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This map shows what more racially diverse school boundaries might look like
But not that much more diverse
Can DC use its school boundaries to make schools more racially diverse? Should it? A research team at Northeastern University has a tool which imagines different school boundaries to do just that. And by request, they’ve now added DC.
In the ongoing Boundary and Student Assignment study (whose advisory committee I serve on as the Ward 2 representative), racial diversity was one of the top guiding principles suggested by both committee members and the public.
Based on this, the study team is recommending that the guiding principles be: By-right neighborhood schools; equitable access; predictability and continuity; racial and ethnic diversity; and socioeconomic diversity. (Proximity kind of gets covered by “neighborhood schools” too.)
Some committee members also strongly argued that any system must be inclusive, such as of students with disabilities. The committee agreed that meeting those students’ needs should be clearly included in the concept of “strong” neighborhood schools (which have to meet the needs of students with disabilites and others) and equitable access.
The Northeastern team created this map tool
This tool comes from researchers Nabeel Gillani from Northeastern; Doug Beeferman, Cassandra Overney, and Deb Roy from MIT; and Christine Vega-Purheydarian from Wellesley College. (Note that this team is not affiliated with DC’s boundary study; the study has consultants who are going to be doing some analysis of their own and making their own maps.)
It takes school district boundary data and racial data and simulates alternate boundaries which have less racial segregation. It says, “81.7% of elementary school students in District Of Columbia Public Schools are classified as non-White students, but they are concentrated in 54 out of 73 elementary schools where an average of 96.0% are non-White students.”
Here’s one simulated new boundary which allows schools to be up to 10% larger and students to travel up to 50% farther. Important note: this is not an actual proposal for new school boundaries, but just a thought experiment!
The tool moves some of Cleveland Park and Forest Hills into H.D. Cooke, in the Adams Morgan area, a school that’s about half Hispanic (the rusty orange color).
It also adjusts a lot of boundaries around Capitol Hill, particularly at Miner Elementary, which is 85% students of color while some of its adjacent elementary schools are majority-white.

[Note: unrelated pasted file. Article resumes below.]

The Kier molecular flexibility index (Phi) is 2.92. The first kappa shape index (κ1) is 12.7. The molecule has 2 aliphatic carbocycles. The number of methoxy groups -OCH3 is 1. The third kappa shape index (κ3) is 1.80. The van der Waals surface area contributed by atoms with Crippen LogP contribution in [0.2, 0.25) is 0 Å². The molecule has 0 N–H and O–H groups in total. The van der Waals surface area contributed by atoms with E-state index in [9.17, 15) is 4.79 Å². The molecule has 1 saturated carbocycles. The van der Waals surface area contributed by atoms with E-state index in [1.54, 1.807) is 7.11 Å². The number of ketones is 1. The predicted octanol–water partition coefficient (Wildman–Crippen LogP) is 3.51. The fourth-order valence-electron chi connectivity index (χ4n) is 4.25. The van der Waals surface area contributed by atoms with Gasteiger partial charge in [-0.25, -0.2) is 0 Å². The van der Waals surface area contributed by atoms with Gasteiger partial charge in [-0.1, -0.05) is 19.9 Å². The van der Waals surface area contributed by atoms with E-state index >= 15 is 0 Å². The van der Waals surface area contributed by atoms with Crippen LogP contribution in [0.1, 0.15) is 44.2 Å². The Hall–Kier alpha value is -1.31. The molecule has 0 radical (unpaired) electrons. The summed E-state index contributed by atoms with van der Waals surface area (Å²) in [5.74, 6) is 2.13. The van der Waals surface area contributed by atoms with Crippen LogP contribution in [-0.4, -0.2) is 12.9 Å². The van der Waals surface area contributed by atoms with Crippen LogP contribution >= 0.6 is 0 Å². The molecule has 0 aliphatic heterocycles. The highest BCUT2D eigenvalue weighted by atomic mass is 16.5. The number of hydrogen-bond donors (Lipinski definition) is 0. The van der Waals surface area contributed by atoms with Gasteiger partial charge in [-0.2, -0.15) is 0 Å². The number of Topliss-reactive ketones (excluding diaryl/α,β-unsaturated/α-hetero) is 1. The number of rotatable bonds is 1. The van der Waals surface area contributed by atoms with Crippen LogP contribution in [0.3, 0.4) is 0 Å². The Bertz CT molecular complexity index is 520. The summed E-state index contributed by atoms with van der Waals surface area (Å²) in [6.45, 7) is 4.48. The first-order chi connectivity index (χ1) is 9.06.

Other boundaries don’t change much, such as when a school already resembles the city’s racial breakdown, or more often, when it’s in an area without a lot of diversity nearby.
With all of that, though (if it were possible), after shifting 14.6% of students to another school, the net effect on segregation is to “change the average percentage of non-White students at these schools from 96.0% to 95.0%.”
That’s not a lot — 1%. If students could be given up to 100% larger travel times to school (double what they have now), a more aggressive map from the tool makes overall segregation drop by … just 1.8%.
The fact is that DC is very segregated racially, and so if you try to adjust boundaries but keep constraints that boundaries must be contiguous and kids can’t travel enormously farther than they do, then there’s only so much to do, mostly in a few more diverse areas of the city.
Would a boundary change make parents leave the neighborhood school?
There are several caveats to this data. Some little ones: the tool right now is missing Oyster-Adams, which just appears as a gray hole in DC. It just assumes everyone in the Capitol Hill Cluster (Watkins and Peabody) are attending school at Watkins.
While the tool allows schools to grow by up to 10%, some schools have absolutely no ability to do that, while other schools have room to grow far more.
Much more significantly, this data looks at who lives in the boundaries but not which students go to the in-boundary school — and about half of students at publicly-funded schools in DC attend either a charter or DCPS citywide school rather than their neighborhood school. Boundary changes also can cause significant shifts in who opts in or out of neighborhood schools, so it’s not actually just a matter of shifting lines.
Don’t blame the researchers — they knew they didn’t have this data. In fact, that’s why when I first came across this tool, it didn’t cover DC. I asked them if they could include DC, and they did (thank you!) In some other cities, they have formed partnerships to get the data, and here, the consultants working on the boundary study will have that kind of information.
But we know, from a 2016 Mathematica Policy Research study, that parents will send kids to a farther school to avoid them being too small a racial minority. That analysis by Steven Glazerman and Dallas Dotter had access to years of MySchoolDC lottery rankings.
Writing about the study in Greater Greater Washington, they said, “If the own-group percentage is low, parents show a strong preference against a school. But as the percentage rises, the relationship weakens and even becomes negative, suggesting a taste for diversity.
“In short, parents on average seem to want their children to not be in the vast minority at their school, but as long as there are some students of similar racial or ethnic backgrounds, this stops being a priority.”
That’s a reality the boundary study team will need to keep in mind as they think about ways to fulfill the study’s principles, to advance racial and income diversity while also prioritizing neighborhood schools.